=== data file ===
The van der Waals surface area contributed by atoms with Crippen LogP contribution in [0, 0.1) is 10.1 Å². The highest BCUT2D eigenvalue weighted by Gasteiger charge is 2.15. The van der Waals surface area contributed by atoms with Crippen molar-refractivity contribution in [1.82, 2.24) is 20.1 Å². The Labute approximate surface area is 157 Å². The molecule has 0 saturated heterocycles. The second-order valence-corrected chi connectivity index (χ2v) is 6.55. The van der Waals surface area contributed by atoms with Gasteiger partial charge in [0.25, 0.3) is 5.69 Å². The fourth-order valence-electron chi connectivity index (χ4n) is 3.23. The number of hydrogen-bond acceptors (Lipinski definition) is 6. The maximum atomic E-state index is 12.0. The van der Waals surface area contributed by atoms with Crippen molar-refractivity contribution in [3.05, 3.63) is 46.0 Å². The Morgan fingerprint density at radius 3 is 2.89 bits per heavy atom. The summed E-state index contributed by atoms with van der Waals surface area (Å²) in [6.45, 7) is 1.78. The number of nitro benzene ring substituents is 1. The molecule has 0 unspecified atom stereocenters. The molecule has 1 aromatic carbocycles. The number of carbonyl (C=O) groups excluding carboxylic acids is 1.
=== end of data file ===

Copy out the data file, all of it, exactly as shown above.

The van der Waals surface area contributed by atoms with Crippen LogP contribution in [0, 0.1) is 10.1 Å². The highest BCUT2D eigenvalue weighted by Gasteiger charge is 2.15. The van der Waals surface area contributed by atoms with Crippen molar-refractivity contribution in [1.82, 2.24) is 20.1 Å². The Labute approximate surface area is 157 Å². The molecule has 0 saturated heterocycles. The second-order valence-corrected chi connectivity index (χ2v) is 6.55. The van der Waals surface area contributed by atoms with Gasteiger partial charge in [0.25, 0.3) is 5.69 Å². The fourth-order valence-electron chi connectivity index (χ4n) is 3.23. The number of hydrogen-bond acceptors (Lipinski definition) is 6. The maximum atomic E-state index is 12.0. The van der Waals surface area contributed by atoms with Crippen molar-refractivity contribution in [3.05, 3.63) is 46.0 Å². The Morgan fingerprint density at radius 3 is 2.89 bits per heavy atom. The summed E-state index contributed by atoms with van der Waals surface area (Å²) in [6.45, 7) is 1.78. The number of nitro benzene ring substituents is 1. The molecule has 0 unspecified atom stereocenters. The molecule has 1 aromatic carbocycles. The number of carbonyl (C=O) groups excluding carboxylic acids is 1.